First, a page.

PowerUp FPV Lets You Fly Your Paper Airplane in Virtual Reality

PowerUp FPV Lets You Fly Your Paper Airplane in Virtual Reality

You can't turn a corner on the CES show floor without seeing at least one drone or a virtual reality headset. One exhibitor decided to combine the two.

The PowerUp FPV is a remote control airplane that you control with your smartphone or the included Google Cardboard VR headset. PowerUp collaborated with Parrot to design the high-tech toy. The plane, which we tried out at CES, travels at over 20 miles per hour and has a total flight time of 10 minutes.

 

It has a built-in wide-angle camera for live streaming and a downloadable app for both iOS and Android, so you get a first-person view of what the plane is seeing as if you were in the cockpit. On the app, there is an on-screen gamepad which you press to steer the plane. When using the headset, however, you just tilt your head in the direction that you want the plane to fly. It's tricky at first, but is still a lot of fun. And if you don't get the hang of it, there's an auto-pilot mode. If you don't want to fly the plane in first person, it has a wing-view or rear-view mode you switch to where you can even take selfies.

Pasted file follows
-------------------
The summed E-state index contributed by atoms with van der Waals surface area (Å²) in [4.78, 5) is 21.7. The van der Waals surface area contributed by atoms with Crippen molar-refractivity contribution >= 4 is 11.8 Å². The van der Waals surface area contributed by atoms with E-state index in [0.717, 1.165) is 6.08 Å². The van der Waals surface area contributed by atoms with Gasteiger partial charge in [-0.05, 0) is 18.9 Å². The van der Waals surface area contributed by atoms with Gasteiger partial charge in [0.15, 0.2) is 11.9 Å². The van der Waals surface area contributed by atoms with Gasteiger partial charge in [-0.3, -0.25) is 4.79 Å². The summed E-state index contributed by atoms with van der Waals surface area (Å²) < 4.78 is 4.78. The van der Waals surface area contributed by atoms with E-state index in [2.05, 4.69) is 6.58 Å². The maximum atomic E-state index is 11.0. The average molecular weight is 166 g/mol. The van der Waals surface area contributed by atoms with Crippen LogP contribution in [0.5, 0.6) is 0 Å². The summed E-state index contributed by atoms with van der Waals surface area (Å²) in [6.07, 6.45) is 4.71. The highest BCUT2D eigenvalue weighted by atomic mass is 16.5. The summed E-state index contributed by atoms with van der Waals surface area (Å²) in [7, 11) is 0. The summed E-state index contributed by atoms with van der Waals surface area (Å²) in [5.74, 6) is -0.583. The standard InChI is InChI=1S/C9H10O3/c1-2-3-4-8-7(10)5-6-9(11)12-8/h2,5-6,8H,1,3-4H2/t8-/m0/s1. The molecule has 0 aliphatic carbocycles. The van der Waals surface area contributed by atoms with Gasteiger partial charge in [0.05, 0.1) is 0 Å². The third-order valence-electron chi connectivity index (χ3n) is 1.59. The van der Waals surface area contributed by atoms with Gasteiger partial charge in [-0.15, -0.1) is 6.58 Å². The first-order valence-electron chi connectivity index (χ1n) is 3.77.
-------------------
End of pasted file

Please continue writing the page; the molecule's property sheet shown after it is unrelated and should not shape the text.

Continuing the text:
You're able to save your flight recordings on the onboard SD card and transfer them to your smartphone over Wi-Fi. Or if you wish, the video and images can be sent to YouTube, Facebook, Twitter and Instagram easily, too.

You can use your own paper if you run out of the included template sheets. The plane has a carbon-fiber and nylon reinforced frame and handles crashes just fine. Not only that, it has sensors that turn off the engine when you are about to land. Other sensors include a gyroscope, accelerometer and barometer. Both the 550mAh battery and propellers are removable and replaceable.

 

 

PowerUp has created a software development kit, and users are able to easily create, post and share their paper airplane designs.

Uri Nir from Tailor Toys LTD said some people are using 3D printers to make wings and bodies for their planes.

The plane costs $199, which is pretty expensive for a paper plane, but there really isn't any other drone like this. We wish the battery would last a little longer, but it's understandable considering the plane's small size.

Fortunately, PowerUp sells more affordable models. It has a PowerUp 3.0 drone that retails for $49.99, but it doesn't have as many features and lacks a camera.

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